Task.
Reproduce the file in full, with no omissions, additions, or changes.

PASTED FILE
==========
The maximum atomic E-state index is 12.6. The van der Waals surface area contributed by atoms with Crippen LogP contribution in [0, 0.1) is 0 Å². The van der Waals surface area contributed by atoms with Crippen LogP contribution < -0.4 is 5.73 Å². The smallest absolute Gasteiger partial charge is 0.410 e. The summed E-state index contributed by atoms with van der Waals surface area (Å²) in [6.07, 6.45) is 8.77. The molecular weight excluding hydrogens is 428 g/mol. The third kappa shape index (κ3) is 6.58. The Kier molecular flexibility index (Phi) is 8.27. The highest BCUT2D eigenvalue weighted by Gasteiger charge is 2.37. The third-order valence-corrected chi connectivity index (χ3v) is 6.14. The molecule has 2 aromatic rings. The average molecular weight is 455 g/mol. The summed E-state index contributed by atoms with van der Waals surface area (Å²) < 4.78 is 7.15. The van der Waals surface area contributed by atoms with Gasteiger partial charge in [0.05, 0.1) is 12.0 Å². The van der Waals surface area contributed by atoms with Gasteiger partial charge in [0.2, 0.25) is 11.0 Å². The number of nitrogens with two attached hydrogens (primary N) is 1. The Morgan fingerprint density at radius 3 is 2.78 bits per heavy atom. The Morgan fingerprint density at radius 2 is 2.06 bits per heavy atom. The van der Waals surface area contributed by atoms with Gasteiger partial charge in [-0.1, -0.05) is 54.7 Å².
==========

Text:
The maximum atomic E-state index is 12.6. The van der Waals surface area contributed by atoms with Crippen LogP contribution in [0, 0.1) is 0 Å². The van der Waals surface area contributed by atoms with Crippen LogP contribution < -0.4 is 5.73 Å². The smallest absolute Gasteiger partial charge is 0.410 e. The summed E-state index contributed by atoms with van der Waals surface area (Å²) in [6.07, 6.45) is 8.77. The molecular weight excluding hydrogens is 428 g/mol. The third kappa shape index (κ3) is 6.58. The Kier molecular flexibility index (Phi) is 8.27. The highest BCUT2D eigenvalue weighted by Gasteiger charge is 2.37. The third-order valence-corrected chi connectivity index (χ3v) is 6.14. The molecule has 2 aromatic rings. The average molecular weight is 455 g/mol. The summed E-state index contributed by atoms with van der Waals surface area (Å²) < 4.78 is 7.15. The van der Waals surface area contributed by atoms with Gasteiger partial charge in [0.05, 0.1) is 12.0 Å². The van der Waals surface area contributed by atoms with Gasteiger partial charge in [0.2, 0.25) is 11.0 Å². The number of nitrogens with two attached hydrogens (primary N) is 1. The Morgan fingerprint density at radius 3 is 2.78 bits per heavy atom. The Morgan fingerprint density at radius 2 is 2.06 bits per heavy atom. The van der Waals surface area contributed by atoms with Gasteiger partial charge in [-0.1, -0.05) is 54.7 Å².